General Tips for Fast Weight Loss
Posted: 07 July 2009 02:05 PM   [ Ignore ]
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Hi Larry,

First, thanks for providing a great website with so much useful information.

As someone who’s very well read and educated on weight loss research, what advice would you give to someone in my position - a woman who wants to lose about 10-20 pounds as quickly as possible, who tends to gain the bulk of her weight in the mid-section, and who has problems with Night Eating Disorder and binge eating (no purging)?  I’ve read through the information on your website, as well as lots of other resources, and there’s just so much info out there, some of which is conflicting.  I fully understand that each individual responds differently and seeking professional help is best (particularly for my Night Eating Disorder), but I do not have any health insurance at this moment, and moreover, I would love to hear your wise thoughts!  So far, I’m taking ephedrine + caffeine twice a day (to increase thermogonesis), melatonin at night (since levels are supposedly lower among night eaters), and magnesium at night (I read it’s supposed to relieve cravings).  Unfortunately, the melatonin and magnesium haven’t helped thus far.  I’ve also tried Topamax and Wellbutrin in the past, but neither relieved my binge eating. 

I apologize for such a long post, and I realize that the response may be complex, but any suggestions would be so helpful, especially in regard to my Night Eating Syndrome.  I feel like I’ll eat healthy most of the day, and then I binge so much in the middle of the night.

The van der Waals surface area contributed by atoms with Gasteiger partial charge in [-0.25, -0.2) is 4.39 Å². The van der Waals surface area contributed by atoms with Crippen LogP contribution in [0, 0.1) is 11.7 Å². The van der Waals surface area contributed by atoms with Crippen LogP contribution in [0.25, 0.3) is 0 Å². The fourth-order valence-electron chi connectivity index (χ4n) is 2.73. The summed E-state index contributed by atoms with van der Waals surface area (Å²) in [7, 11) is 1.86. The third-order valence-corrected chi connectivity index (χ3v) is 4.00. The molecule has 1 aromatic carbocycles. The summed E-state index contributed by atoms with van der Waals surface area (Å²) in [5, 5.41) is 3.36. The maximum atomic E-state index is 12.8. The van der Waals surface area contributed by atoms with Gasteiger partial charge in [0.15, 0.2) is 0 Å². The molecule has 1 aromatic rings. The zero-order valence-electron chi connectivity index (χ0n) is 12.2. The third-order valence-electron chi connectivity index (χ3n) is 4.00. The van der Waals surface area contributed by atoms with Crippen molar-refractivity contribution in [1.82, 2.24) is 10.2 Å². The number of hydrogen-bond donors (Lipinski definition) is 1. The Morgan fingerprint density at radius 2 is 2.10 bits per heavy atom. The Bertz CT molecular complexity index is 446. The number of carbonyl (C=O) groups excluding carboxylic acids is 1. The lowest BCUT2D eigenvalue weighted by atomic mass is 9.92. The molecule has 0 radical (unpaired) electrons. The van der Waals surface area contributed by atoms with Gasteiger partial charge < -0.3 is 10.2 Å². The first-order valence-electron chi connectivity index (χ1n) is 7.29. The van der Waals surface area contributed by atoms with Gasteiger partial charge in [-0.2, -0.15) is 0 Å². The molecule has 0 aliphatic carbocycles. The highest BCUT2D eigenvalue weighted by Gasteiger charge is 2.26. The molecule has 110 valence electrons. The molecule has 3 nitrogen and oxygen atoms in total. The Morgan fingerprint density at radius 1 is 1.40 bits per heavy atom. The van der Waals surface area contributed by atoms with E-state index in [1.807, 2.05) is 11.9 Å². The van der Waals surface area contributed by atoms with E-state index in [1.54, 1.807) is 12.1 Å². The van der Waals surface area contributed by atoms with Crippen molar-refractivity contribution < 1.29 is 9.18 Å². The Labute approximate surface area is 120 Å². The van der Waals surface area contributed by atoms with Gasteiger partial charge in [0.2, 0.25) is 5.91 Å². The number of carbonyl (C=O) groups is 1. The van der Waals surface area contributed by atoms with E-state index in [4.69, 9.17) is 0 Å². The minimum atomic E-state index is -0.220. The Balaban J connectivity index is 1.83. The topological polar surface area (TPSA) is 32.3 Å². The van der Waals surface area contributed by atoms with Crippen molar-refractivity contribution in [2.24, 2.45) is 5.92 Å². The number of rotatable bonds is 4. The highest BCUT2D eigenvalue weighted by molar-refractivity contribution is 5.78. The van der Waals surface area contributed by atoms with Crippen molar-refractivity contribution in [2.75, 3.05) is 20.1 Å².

Thanks!
CalGal

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Posted: 08 July 2009 11:53 AM   [ Ignore ]   [ # 1 ]
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Hi CalGal,

Thank you for your nice comments. I appreciate it.

Low-carb diets work the best, and weight loss is rapid at first.

Low-carb articles are posted here:

http://fatnews.com/index.php/weblog/C77/

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Low-carb diets involve dramatically limiting carbohydrate intake.

Dr. Atkins recommended people limit carbohydrate intake to only 20 grams of carbohydrates per day for the first two weeks, then limiting carbohydrate intake to only 50 grams per day for two months.

After that, he said to limit carbohydrate intake to prevent weight gain.

See here:

http://fatnews.com/index.php/weblog/comments/1614/

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Also the interview with Michael Eades, MD, author of “Protein Power”.

His diet is a low-carb diet similar to Atkins.

http://fatnews.com/index.php/weblog/comments/380/

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Also note that…

Women eating the most protein lost the most weight after one year—14 lbs vs 7.5 lbs.

See here:

http://fatnews.com/index.php/weblog/comments/women-consuming-the-most-protein-lost-the-most-weight-after-one-year-143-lb/

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Another study found that women lost more weight on a low-carb Atkins diet than on a moderate-protein, moderate-fat, moderate-carbohydrate diet Zone-type diet—10 lbs vs 4-6 lbs with other diets.

http://fatnews.com/index.php/weblog/comments/women-lost-more-weight-on-the-atkins-diet-than-on-the-zone-a-low-fat-diet-o/

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Posted: 08 July 2009 12:13 PM   [ Ignore ]   [ # 2 ]
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CalGal,

Regarding Night Eating…

Eating protein earlier in the day reduces appetite later in the day.

You might also try L-tryptophan or 5-HTP.

For people who struggle with weight and have an issue with night eating, it makes the most sense to me to take it late afternoon or early evening.

See the interview with Jay Piatek, MD about using 5-HTP.